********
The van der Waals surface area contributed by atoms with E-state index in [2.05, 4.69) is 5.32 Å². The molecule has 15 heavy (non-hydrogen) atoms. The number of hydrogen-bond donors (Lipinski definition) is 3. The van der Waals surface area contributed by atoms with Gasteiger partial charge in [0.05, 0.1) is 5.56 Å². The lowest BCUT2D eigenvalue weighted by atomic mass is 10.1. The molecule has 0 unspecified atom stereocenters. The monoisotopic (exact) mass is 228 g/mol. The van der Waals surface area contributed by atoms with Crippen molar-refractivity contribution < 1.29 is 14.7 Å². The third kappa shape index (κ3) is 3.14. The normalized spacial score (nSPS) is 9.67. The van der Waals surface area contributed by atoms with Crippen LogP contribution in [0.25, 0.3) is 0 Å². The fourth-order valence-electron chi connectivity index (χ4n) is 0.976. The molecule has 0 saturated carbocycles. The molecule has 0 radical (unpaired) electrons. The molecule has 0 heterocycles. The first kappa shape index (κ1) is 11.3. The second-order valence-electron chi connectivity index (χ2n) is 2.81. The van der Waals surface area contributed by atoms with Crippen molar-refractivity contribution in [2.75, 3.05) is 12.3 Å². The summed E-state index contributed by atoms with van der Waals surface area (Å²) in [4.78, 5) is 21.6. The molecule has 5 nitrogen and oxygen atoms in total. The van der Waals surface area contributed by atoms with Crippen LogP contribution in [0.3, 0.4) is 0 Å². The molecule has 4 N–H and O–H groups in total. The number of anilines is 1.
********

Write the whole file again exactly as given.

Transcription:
The van der Waals surface area contributed by atoms with E-state index in [2.05, 4.69) is 5.32 Å². The molecule has 15 heavy (non-hydrogen) atoms. The number of hydrogen-bond donors (Lipinski definition) is 3. The van der Waals surface area contributed by atoms with Gasteiger partial charge in [0.05, 0.1) is 5.56 Å². The lowest BCUT2D eigenvalue weighted by atomic mass is 10.1. The molecule has 0 unspecified atom stereocenters. The monoisotopic (exact) mass is 228 g/mol. The van der Waals surface area contributed by atoms with Crippen molar-refractivity contribution < 1.29 is 14.7 Å². The third kappa shape index (κ3) is 3.14. The normalized spacial score (nSPS) is 9.67. The van der Waals surface area contributed by atoms with Crippen LogP contribution in [0.25, 0.3) is 0 Å². The fourth-order valence-electron chi connectivity index (χ4n) is 0.976. The molecule has 0 saturated carbocycles. The molecule has 0 radical (unpaired) electrons. The molecule has 0 heterocycles. The first kappa shape index (κ1) is 11.3. The second-order valence-electron chi connectivity index (χ2n) is 2.81. The van der Waals surface area contributed by atoms with Crippen molar-refractivity contribution in [2.75, 3.05) is 12.3 Å². The summed E-state index contributed by atoms with van der Waals surface area (Å²) in [4.78, 5) is 21.6. The molecule has 5 nitrogen and oxygen atoms in total. The van der Waals surface area contributed by atoms with Crippen LogP contribution in [0.3, 0.4) is 0 Å². The molecule has 4 N–H and O–H groups in total. The number of anilines is 1.